Brickell Analytics and Isaac Gilinski, the company’s Owner, use a combination of short-term sentiment analysis and long-term wave theory to achieve accurate financial forecasting results.
The path to Overheating of the Australian economy
The Federal Reserve cut interest rates between 2000 and 2008. First, after the dot-com bubble busted in 2000, and then, after the 2007-08 financial crisis. All in all, the Fed Funds rate dropped from a high of 6.50% in May 2000 to an all-time low of near-zero or 0.25% in December 2008. Rates remained at 0.25% for seven years or until December 2015. The low-interest rate environment led to a devaluation of the dollar. The depreciation of the dollar fueled a commodity boom, a rally in emerging markets, and a rally in the currencies of commodity-exporting nations.
For example, oil rallied nearly 800% from a low of $16.70 in November 2001 to a high of $147.27 in July 2008. Gold rallied 650% from a low of $255 in February 2001 to a high of $1921 in September 2011. The Brazilian Bovespa rallied nearly 2000% between October 2002 and April 2011. And lastly, the Aussie-USD exchange rate rallied 132% between the 0.48 low in April 2001 and the 1.1081 high in July 2011.
Australia is one of the world’s leading commodity exporting nations. For example, Australia is the world’s leader in terms of exporting iron ore and coal briquettes, the fourth largest exporter of wheat and copper ore, and the sixth largest exporter of gold. China and Australia are also large trading partners. China is Australia’s largest export trading partner, and Australia is China’s fifth largest import trading partner.
Separately, in 2018, Australia overtook Switzerland and became the country with the largest median wealth per adult. Foreigners and locals invest in Australia’s real estate and housing market considering it a relatively safe investment, especially because Australia is a wealthy nation.
So, going into 2011-2012, Australia was in a credit, a commodity, and a housing bubble. As expert Dylan Grice stated, Australia was “a credit bubble built on a commodity market built on an even bigger Chinese credit bubble.” The overvaluation in Australia led to the most overvalued AUD-USD exchange rate since March 1982; in July 2011, the AUD-USD reached 1.1081. After reaching a 29-year high in July 2011, the AUD-USD remained overvalued for another two years. In April 2013, the AUD-USD was still at 1.0582, less than 5% below its 30-year high.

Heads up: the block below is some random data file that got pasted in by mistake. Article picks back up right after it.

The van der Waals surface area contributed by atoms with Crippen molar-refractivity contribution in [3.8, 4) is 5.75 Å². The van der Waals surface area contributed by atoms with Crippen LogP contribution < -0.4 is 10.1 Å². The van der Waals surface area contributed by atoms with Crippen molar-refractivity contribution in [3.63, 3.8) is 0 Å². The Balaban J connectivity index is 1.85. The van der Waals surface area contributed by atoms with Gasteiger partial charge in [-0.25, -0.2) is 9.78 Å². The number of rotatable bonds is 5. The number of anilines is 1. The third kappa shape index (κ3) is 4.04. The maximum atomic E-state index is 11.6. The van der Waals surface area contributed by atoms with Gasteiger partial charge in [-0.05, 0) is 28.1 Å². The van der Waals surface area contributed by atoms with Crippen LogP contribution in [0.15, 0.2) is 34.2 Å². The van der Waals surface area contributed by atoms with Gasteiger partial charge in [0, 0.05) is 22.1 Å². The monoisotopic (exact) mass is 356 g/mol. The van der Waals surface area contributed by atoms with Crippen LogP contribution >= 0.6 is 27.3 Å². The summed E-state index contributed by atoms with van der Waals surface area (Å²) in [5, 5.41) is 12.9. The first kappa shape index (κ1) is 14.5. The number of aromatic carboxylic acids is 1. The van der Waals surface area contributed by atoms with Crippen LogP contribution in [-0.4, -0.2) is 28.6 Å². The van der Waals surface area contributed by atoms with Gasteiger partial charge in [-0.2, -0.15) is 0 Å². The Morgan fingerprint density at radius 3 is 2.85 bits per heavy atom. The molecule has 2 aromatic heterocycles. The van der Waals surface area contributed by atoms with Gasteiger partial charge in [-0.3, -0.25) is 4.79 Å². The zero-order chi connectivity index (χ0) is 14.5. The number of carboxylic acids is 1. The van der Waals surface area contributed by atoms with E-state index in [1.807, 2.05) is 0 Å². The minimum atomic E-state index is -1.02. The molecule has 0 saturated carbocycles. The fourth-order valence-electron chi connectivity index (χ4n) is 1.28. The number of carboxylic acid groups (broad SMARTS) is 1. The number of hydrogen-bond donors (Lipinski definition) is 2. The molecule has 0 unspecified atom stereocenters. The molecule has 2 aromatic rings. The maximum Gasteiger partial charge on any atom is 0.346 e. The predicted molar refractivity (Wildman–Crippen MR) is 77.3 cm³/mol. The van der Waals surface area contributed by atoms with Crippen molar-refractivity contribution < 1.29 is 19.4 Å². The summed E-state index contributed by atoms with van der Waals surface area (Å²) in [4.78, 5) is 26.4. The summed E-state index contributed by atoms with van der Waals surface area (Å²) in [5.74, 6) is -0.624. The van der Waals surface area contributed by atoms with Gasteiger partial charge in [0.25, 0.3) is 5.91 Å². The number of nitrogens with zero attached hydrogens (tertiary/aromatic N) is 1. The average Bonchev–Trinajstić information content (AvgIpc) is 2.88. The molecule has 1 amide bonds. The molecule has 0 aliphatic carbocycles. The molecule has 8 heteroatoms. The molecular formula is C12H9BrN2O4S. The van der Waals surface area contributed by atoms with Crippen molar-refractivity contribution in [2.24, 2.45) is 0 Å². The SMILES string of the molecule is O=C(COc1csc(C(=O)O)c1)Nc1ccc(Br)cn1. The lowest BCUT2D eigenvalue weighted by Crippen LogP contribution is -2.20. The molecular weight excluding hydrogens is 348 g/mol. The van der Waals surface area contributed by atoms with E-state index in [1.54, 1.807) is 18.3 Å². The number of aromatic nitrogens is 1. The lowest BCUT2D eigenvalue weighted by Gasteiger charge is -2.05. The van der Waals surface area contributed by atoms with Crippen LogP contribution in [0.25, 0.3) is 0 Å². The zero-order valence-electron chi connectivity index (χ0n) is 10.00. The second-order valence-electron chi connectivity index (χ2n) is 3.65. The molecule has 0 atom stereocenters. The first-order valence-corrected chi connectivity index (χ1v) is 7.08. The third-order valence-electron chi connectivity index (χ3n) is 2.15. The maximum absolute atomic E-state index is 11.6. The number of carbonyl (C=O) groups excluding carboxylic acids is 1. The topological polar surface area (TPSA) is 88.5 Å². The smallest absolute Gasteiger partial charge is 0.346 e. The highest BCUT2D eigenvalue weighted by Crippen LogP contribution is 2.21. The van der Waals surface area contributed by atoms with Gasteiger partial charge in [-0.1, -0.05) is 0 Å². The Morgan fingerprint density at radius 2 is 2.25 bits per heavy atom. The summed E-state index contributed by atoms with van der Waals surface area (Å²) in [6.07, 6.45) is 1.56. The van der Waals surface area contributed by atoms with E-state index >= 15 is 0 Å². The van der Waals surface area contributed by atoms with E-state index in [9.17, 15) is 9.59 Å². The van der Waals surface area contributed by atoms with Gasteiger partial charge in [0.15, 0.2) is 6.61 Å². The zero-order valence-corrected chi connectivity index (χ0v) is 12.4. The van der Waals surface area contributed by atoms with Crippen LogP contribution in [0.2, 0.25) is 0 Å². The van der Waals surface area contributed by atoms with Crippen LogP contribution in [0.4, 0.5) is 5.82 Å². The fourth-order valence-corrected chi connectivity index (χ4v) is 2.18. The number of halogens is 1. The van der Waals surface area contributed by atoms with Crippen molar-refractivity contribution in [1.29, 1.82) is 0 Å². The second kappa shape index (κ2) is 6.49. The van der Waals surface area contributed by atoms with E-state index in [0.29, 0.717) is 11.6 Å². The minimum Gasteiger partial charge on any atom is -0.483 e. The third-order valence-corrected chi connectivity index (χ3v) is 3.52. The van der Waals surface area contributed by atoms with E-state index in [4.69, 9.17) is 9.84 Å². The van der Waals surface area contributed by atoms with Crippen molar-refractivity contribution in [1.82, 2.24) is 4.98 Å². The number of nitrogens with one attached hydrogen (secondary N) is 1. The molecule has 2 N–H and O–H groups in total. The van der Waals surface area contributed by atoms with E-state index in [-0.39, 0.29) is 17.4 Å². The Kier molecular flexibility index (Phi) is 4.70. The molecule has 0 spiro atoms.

Shorting the Overvalued Aussie in 2013
On April 11, 2013, Isaac Gilinski’s Brickell Analytics spotted the overvalued AUD-USD exchange rate, when the AUD-USD was at 1.0541 and called for a 20% drop to 0.85 using waves and technical analysis.
As stated in a Forbes article released on May 8, 2013, George Soros, a billionaire investor, sold short the Australian dollar by $1 billion around the same time as Brickell’s prediction, ultimately believing that the currency was over-valued. Both parties, it turns out, were correct and the AUD-USD exchange rate dropped significantly. In fact, between April and August 2013, the AUD-USD dropped 16%. Ultimately, from April 2013 until January 2019, the AUD-USD dropped 36%.
Stanley Druckenmiller, a former chief strategist for Soros, also called for a drop in the AUD-USD. Just as Gilinski and Brickell Analytics predicted a dramatic drop in the AUD-USD exchange rate in April 2013, on May 8, 2013, as per Bloomberg, Druckenmiller came to a similar conclusion, stating “We think the Australian dollar will come down and will come down hard.”
Making Solid Market Predictions
When predicting market movements, many economic indicators need to be taken into consideration. Isaac Gilinski of Brickell also examines sentiment or non-tangible forms of measurement to enhance predictions. These exclusive data items increase the accuracy of Brickell’s predictions. Anyone who has a vested interest in economic data should become well versed in the strategies of experts like Isaac Gilinski and Brickell, George Soros, Stanley Druckenmiller, and Dylan Grice.
Disclaimer from the Author
All views, thoughts, and opinions in this article belong solely to the author and do not necessarily reflect those of Isaac Gilinski, Brickell Analytics, George Soros, Stanley Druckenmiller, Dylan Grice, or Prague Post. Additionally, the prediction made by Brickell Analytics discussed above was one of many predictions made by the company and not all predictions are accurate. Brickell Analytics does not provide any personalized investment advice, nor does it engage in the trading of securities. The content of this article should not be considered investment advice or an offer to sell or the solicitation of an offer to buy any securities. Soros, Druckenmiller, Grice, and Brickell Analytics are not related parties, and all make their own investment decisions. Neither the author nor Brickell Analytics can verify any profits or losses made by Soros, Druckenmiller, or Grice. All profits are for demonstrative purposes and are not a suggestion that similar or future profits may occur. Past results are not necessarily indicative of future results. All investments involve risk and potential loss of principal. It should not be assumed that future investors will experience returns comparable to those of the research discussed above.